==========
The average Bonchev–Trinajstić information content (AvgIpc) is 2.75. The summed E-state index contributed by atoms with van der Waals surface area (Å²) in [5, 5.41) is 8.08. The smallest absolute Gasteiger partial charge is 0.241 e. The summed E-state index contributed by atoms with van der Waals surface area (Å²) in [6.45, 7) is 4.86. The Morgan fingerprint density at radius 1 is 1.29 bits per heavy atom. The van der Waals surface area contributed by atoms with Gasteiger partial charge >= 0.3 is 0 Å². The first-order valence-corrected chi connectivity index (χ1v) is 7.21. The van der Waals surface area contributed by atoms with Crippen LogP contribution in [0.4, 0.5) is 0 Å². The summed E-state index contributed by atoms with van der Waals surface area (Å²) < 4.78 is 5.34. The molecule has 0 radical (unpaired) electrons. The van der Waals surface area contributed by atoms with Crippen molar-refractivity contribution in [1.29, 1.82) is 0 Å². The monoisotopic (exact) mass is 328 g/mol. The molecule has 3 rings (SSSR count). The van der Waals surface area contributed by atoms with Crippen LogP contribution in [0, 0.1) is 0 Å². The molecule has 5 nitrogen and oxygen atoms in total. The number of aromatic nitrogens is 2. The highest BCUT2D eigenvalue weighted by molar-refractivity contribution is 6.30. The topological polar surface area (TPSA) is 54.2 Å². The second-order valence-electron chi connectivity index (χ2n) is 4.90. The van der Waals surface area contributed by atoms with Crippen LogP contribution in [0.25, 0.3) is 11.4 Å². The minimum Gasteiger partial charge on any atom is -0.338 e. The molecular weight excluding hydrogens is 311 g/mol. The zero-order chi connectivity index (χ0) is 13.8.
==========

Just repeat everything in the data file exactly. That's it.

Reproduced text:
The average Bonchev–Trinajstić information content (AvgIpc) is 2.75. The summed E-state index contributed by atoms with van der Waals surface area (Å²) in [5, 5.41) is 8.08. The smallest absolute Gasteiger partial charge is 0.241 e. The summed E-state index contributed by atoms with van der Waals surface area (Å²) in [6.45, 7) is 4.86. The Morgan fingerprint density at radius 1 is 1.29 bits per heavy atom. The van der Waals surface area contributed by atoms with Gasteiger partial charge >= 0.3 is 0 Å². The first-order valence-corrected chi connectivity index (χ1v) is 7.21. The van der Waals surface area contributed by atoms with Crippen LogP contribution in [0.4, 0.5) is 0 Å². The summed E-state index contributed by atoms with van der Waals surface area (Å²) < 4.78 is 5.34. The molecule has 0 radical (unpaired) electrons. The van der Waals surface area contributed by atoms with Crippen molar-refractivity contribution in [1.29, 1.82) is 0 Å². The monoisotopic (exact) mass is 328 g/mol. The molecule has 3 rings (SSSR count). The van der Waals surface area contributed by atoms with Crippen LogP contribution in [0, 0.1) is 0 Å². The molecule has 5 nitrogen and oxygen atoms in total. The number of aromatic nitrogens is 2. The highest BCUT2D eigenvalue weighted by molar-refractivity contribution is 6.30. The topological polar surface area (TPSA) is 54.2 Å². The second-order valence-electron chi connectivity index (χ2n) is 4.90. The van der Waals surface area contributed by atoms with Crippen LogP contribution in [0.25, 0.3) is 11.4 Å². The minimum Gasteiger partial charge on any atom is -0.338 e. The molecular weight excluding hydrogens is 311 g/mol. The zero-order chi connectivity index (χ0) is 13.8.